Iatrogenic ileostomies are routinely placed during colorectal surgery for the diversion of intestinal contents to permit healing of the distal anastomosis prior to elective reversal. We present an interesting case of spontaneous closure of a diverting ileostomy without any adverse effects to the patient. A 65-year-old woman, positive for hereditary non-polyposis colorectal cancer type-I, with locally invasive cancer of the distal colon underwent en-bloc total colectomy, hysterectomy, and bilateral salpingoophorectomy with creation of a proximal loop ileostomy...
June 2016: Saudi Medical Journal
Deepanshu Jain, Ankit Chhoda, Jorge Uribe
BACKGROUND: The risk for colorectal adenoma and advanced adenoma among diabetes mellitus II (DM II) has been debated to differ with the type of anti-diabetic therapy. Insulin increases whereas metformin decreases the risk for colon adenoma (Ad) and advanced Ad (AAd). There have been no studies to evaluate the effect of combination treatment with insulin and metformin on colon Ad and AAd. METHODS: The retrospective study included DM II patients undergoing screening colonoscopy...
June 3, 2016: Journal of Gastrointestinal Cancer
Luigi Ricciardiello, Dennis J Ahnen, Patrick M Lynch
Colorectal cancer (CRC) is potentially preventable. Chemoprevention, a focus of research for the past three decades, aims to prevent or delay the onset of cancer through the regression or prevention of colonic adenomas. Ideal pharmacological agents for chemoprevention should be cheap and nontoxic. Although data indicate that aspirin can reduce the risk of CRC in the general population, the highest return from chemopreventive strategies would be expected in patients with the highest risk of developing the disease, particularly those with a defined hereditary predisposition...
June 2016: Nature Reviews. Gastroenterology & Hepatology
Jordan J Karlitz, Meredith R Sherrill, Daniel V DiGiacomo, Mei-Chin Hsieh, Beth Schmidt, Xiao-Cheng Wu, Vivien W Chen
OBJECTIVES: Early-onset colorectal cancer (CRC) incidence rates are rising. This group is susceptible to heritable conditions (i.e., Lynch syndrome (LS)) and inflammatory bowel disease (IBD) with high metachronous CRC rates after segmental resection. Hence, extended colonic resection (ECR) is often performed and considered generally in young patients. As there are no population-based studies analyzing resection extent in early-onset CRC, we used CDC Comparative Effectiveness Research (CER) data to assess state-wide operative practices...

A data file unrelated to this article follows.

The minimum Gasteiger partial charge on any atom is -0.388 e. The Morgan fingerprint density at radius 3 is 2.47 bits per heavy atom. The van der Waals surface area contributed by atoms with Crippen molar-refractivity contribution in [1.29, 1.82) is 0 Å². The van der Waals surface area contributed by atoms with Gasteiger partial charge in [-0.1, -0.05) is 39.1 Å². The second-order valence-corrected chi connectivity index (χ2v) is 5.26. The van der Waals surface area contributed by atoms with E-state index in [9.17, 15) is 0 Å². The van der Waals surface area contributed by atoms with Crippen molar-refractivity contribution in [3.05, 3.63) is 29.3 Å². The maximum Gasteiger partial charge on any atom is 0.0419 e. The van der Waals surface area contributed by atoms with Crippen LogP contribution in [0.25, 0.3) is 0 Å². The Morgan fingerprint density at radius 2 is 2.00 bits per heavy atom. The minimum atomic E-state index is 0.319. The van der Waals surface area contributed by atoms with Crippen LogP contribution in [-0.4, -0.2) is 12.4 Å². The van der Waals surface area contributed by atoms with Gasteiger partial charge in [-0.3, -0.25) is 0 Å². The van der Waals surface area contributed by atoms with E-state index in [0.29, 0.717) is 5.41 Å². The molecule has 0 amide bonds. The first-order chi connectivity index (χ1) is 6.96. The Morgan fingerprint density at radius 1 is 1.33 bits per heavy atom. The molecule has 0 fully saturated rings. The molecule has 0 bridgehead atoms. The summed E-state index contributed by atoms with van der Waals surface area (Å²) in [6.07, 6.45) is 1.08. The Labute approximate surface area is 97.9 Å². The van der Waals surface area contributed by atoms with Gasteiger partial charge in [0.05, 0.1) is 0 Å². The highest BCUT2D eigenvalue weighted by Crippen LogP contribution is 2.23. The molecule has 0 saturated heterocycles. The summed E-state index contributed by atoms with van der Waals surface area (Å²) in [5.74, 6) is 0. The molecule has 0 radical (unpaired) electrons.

2016: Clinical and Translational Gastroenterology
Jeremy L Humphris, Andrew V Biankin
Hereditary pancreatic cancer can be diagnosed through family history and/or a personal history of pancreatitis or clinical features suggesting one of the known pancreatic cancer predisposition syndromes. This chapter describes the currently known hereditary pancreatic cancer predisposition syndromes, including Peutz-Jeghers syndrome, familial atypical multiple mole melanoma, hereditary breast and ovarian cancer, Li-Fraumeni syndrome, hereditary non-polyposis colon cancer and familial adenomatous polyposis. Strategies for genetic testing for hereditary pancreatic cancer and the appropriate options for surveillance and cancer risk reduction are discussed...
2016: Recent Results in Cancer Research
Cornelius A Thiels, Nimesh D Naik, John R Bergquist, Blake A Spindler, Elizabeth B Habermann, Scott R Kelley, Bruce G Wolff, Kellie L Mathis
BACKGROUND: Synchronous colon cancers, defined as two or more primary colon cancer detected simultaneously at the time of initial diagnosis, account for up to 5% of all colon cancer diagnoses. Management principles and outcomes remain largely undefined. METHODS: A retrospective institutional review of patients undergoing curative intent resection for colon adenocarcinoma (Stages I-III) from 1995 to 2007 was performed. Hereditary causes or inflammatory bowel disease were excluded...
July 2016: Journal of Surgical Oncology
Seth Septer, Caitlin E Lawson, Shrikant Anant, Thomas Attard
Familial adenomatous polyposis (FAP) is a hereditary condition with a near 100 % lifetime risk of colorectal cancer without prophylactic colectomy. Most patients with FAP have a mutation in the adenomatous polyposis coli gene on chromosome 5q22. This condition frequently presents in children with polyps developing most frequently in the second decade of life and surveillance colonoscopy is required starting at age ten. Polyps are found not only in the colon, but in the stomach and duodenum. Knowledge of the natural history of FAP is important as there are several extra-colonic sequelae which also require surveillance...
July 2016: Familial Cancer
Wael M Abdel-Rahman, Johanna E Lotsari-Salomaa, Sippy Kaur, Anni Niskakoski, Sakari Knuutila, Heikki Järvinen, Jukka-Pekka Mecklin, Päivi Peltomäki